Common Law - The FindLaw Consumer Protection Law Blog


Recently in Consumer Rights Category

A product that was being marketed as an opiate withdrawal remedy that promised to ease the associated pains has settled claims brought by the FTC against it. The company that makes Withdrawal Ease and Recovery Ease will no longer be able to make claims about the products' health benefits unless the claims are supported by actual evidence.

These products were marketed toward individuals seeking help recovering from the withdrawal symptoms of opiate addiction, and made specific claims that the product was effective, despite there being no scientific evidence to support those claims. In addition to the settlement preventing the company from making certain claims when marketing their products, the settlement also called for a $6.6 million dollar payment. However, the payment has been suspended due to the company's inability to pay.

Last week, the Food and Drug Administration issued multiple warning letters to the manufacturers of several unapproved, deceptively advertised, alleged 'cancer treatments.' The warning letters were issued alongside a public notice which warned consumers of the dangers of buying non-FDA approved products that claim to cure cancer.

Particularly worth noting is that the FDA's warning to consumers advised individuals to be wary of social media advertisements for cancer treatments, particularly if there is not a clear indication that the product has received FDA approval for their claims. The FDA noted a rise in social media advertising for these false cures. Additionally, the warning advised that individuals seeking cancer treatment, or prevention, should seek advice from medical doctors before beginning any course of treatment or action.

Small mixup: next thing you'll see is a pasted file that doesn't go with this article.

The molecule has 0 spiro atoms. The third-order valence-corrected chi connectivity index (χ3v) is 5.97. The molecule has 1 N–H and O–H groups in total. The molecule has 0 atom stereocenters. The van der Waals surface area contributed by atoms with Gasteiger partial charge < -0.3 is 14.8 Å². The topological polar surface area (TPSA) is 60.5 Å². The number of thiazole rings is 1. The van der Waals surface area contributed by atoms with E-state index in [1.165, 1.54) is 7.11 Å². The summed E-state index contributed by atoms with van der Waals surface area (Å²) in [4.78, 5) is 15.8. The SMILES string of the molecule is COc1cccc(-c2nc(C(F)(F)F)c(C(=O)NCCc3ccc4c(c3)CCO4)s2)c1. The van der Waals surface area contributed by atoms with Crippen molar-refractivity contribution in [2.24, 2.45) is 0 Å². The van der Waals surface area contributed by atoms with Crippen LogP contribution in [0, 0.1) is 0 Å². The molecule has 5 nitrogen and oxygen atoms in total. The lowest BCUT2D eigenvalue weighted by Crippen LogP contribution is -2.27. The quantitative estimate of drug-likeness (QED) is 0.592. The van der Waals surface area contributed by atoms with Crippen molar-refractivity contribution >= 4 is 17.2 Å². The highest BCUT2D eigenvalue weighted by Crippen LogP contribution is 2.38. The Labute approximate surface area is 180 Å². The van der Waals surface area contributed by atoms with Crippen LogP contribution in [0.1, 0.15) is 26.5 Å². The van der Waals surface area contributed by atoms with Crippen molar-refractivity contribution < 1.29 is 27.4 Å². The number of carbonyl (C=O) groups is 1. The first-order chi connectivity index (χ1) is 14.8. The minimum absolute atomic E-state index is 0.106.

Sometimes recalls will involve situations that seem to make no sense. Take for example the recent recall issued by McCain Foods USA, Inc., a maker of frozen hash brown potatoes, due to golf ball contamination. Yes. Golf ball contamination is a thing, and it may or may not be what you expect.

The manufacturer explained that golf balls were inadvertently 'harvested' along with the potatoes that go into their frozen hash browns. And apparently, the food manufacturer failed to spot the golf balls amidst the spuds, and sent the plastic balls to be hashed into the browns, packaged, frozen, and distributed to grocers all over despite containing "extraneous golf ball material." Fortunately no injuries have been reported. However, consumers are being advised to throw away or return Roundy or Harris Teeter southern hash browns.